Instead of showing your product, show the story behind your product. Tour the manufacturing process; show the work that went into it; highlight the people involved in providing or manufacturing it.
If your target market includes women (who are the dominant market force for everything from cosmetics to cars to financial services), make sure your video includes and highlights people. Don’t just show the product and its features – show people using the product. The human context is critical to resonate with women, explains marketing-to-women expert Marti Barletta.
Even if you’re showing a screencast video, try to get some people in there as well – relatable people with stories. Which brings us to the next topic:
Use video to tell the stories of customers using your products or services to achieve the results they want. The more relatable the customers in your video are to your viewers, the greater an effect the video will have on their positive perspective of your company and desire to buy.
Last but not least, you can create videos about:
Who are your potential customers doing business with? Let them get to know you and your team. Show your values and company culture – and how they play out in the day to day of your business. (Note: make sure you’re truly “showing” your values and culture and not just talking about them. No one wants to hear a talking head video about how amazing your company is.)
Places to market your videos
Once you have some powerful videos, what should you do with them? Here are ideas of places to use them:
On your website
Depending on what your video is about, you can put it on your products and services pages (if it’s about your offering or your customers) or on your About Us page (if it’s about you and your company). Your homepage could potentially have any type of video if it fits the context and design.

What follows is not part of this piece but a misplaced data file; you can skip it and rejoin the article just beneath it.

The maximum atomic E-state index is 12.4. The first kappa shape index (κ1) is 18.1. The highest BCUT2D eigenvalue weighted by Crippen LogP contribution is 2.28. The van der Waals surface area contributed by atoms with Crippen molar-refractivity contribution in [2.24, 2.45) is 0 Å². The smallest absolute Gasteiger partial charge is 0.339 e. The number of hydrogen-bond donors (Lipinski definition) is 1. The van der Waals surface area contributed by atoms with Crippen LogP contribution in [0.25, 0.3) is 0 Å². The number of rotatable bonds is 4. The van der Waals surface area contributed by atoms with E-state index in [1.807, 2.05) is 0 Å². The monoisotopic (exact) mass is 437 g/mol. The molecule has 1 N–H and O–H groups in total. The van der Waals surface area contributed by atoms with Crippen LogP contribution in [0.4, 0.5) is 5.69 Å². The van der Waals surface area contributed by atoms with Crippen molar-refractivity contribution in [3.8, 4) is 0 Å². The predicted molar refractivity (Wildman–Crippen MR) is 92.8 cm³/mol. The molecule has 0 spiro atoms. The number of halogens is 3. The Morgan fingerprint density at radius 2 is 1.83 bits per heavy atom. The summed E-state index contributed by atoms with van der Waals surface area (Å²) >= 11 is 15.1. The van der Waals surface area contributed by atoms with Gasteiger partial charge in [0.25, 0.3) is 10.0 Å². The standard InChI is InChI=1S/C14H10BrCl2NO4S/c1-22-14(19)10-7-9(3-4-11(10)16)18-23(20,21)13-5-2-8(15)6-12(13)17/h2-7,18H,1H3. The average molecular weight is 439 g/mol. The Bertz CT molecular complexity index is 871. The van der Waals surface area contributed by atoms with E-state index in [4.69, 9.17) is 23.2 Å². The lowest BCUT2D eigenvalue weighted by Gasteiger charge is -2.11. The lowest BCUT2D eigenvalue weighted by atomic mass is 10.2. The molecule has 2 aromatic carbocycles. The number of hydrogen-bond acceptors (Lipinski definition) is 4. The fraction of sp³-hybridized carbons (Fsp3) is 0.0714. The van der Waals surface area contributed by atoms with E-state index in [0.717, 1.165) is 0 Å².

You can upload video directly to your site – or upload to a video sharing and hosting site like YouTube, and then embed it on your site. (For the majority of sites, the latter will be the way that is easiest and makes the most sense.)
Either way, you should certainly make sure your video is also…
YouTube is the world’s second largest search engine (second only to mighty Google itself) – larger than Bing, Yahoo!, AOL and Ask combined! Many, many people will go directly to YouTube to watch and search for videos.
When you do upload videos to YouTube, put thought into discovery and video click-through rate. Optimize your descriptions and tags. If you want your video to drive traffic to your site, put a link in the description, early enough that it will show up before the “read more” on the abridged description in the YouTube page itself.
On your landing pages
Including video in a landing page can increase conversion by 80%. Use videos to explain what your offering is, answer questions your prospect might have and tell success stories of other customers.
You can share YouTube links on Facebook posts – or upload video directly to Facebook. Direct video uploads tend to get 10x the reach of video links, so if you have the original video (which you should), it’s definitely better to upload.